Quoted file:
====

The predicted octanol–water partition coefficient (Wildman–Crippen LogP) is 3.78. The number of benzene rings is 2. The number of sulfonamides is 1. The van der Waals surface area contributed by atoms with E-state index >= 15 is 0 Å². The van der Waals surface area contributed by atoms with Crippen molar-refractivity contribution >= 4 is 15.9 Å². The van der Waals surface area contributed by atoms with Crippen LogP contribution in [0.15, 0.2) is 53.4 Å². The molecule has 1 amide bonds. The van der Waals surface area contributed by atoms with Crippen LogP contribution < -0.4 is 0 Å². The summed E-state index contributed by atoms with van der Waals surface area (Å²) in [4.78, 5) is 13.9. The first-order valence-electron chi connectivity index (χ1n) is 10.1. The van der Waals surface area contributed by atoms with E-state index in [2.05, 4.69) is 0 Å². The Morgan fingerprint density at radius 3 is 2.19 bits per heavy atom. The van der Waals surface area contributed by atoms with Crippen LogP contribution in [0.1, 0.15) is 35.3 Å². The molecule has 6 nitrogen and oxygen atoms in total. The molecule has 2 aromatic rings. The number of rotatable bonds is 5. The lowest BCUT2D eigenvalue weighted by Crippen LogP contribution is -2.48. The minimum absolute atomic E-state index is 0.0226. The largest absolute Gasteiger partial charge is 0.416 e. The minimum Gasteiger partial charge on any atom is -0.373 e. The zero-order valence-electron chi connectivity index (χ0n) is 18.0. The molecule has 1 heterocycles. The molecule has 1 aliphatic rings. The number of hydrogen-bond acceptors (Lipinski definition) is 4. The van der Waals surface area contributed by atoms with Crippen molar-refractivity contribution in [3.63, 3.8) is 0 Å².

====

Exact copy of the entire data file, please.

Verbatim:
The predicted octanol–water partition coefficient (Wildman–Crippen LogP) is 3.78. The number of benzene rings is 2. The number of sulfonamides is 1. The van der Waals surface area contributed by atoms with E-state index >= 15 is 0 Å². The van der Waals surface area contributed by atoms with Crippen molar-refractivity contribution >= 4 is 15.9 Å². The van der Waals surface area contributed by atoms with Crippen LogP contribution in [0.15, 0.2) is 53.4 Å². The molecule has 1 amide bonds. The van der Waals surface area contributed by atoms with Crippen LogP contribution < -0.4 is 0 Å². The summed E-state index contributed by atoms with van der Waals surface area (Å²) in [4.78, 5) is 13.9. The first-order valence-electron chi connectivity index (χ1n) is 10.1. The van der Waals surface area contributed by atoms with E-state index in [2.05, 4.69) is 0 Å². The Morgan fingerprint density at radius 3 is 2.19 bits per heavy atom. The van der Waals surface area contributed by atoms with Crippen LogP contribution in [0.1, 0.15) is 35.3 Å². The molecule has 6 nitrogen and oxygen atoms in total. The molecule has 2 aromatic rings. The number of rotatable bonds is 5. The lowest BCUT2D eigenvalue weighted by Crippen LogP contribution is -2.48. The minimum absolute atomic E-state index is 0.0226. The largest absolute Gasteiger partial charge is 0.416 e. The minimum Gasteiger partial charge on any atom is -0.373 e. The zero-order valence-electron chi connectivity index (χ0n) is 18.0. The molecule has 1 heterocycles. The molecule has 1 aliphatic rings. The number of hydrogen-bond acceptors (Lipinski definition) is 4. The van der Waals surface area contributed by atoms with Crippen molar-refractivity contribution in [3.63, 3.8) is 0 Å².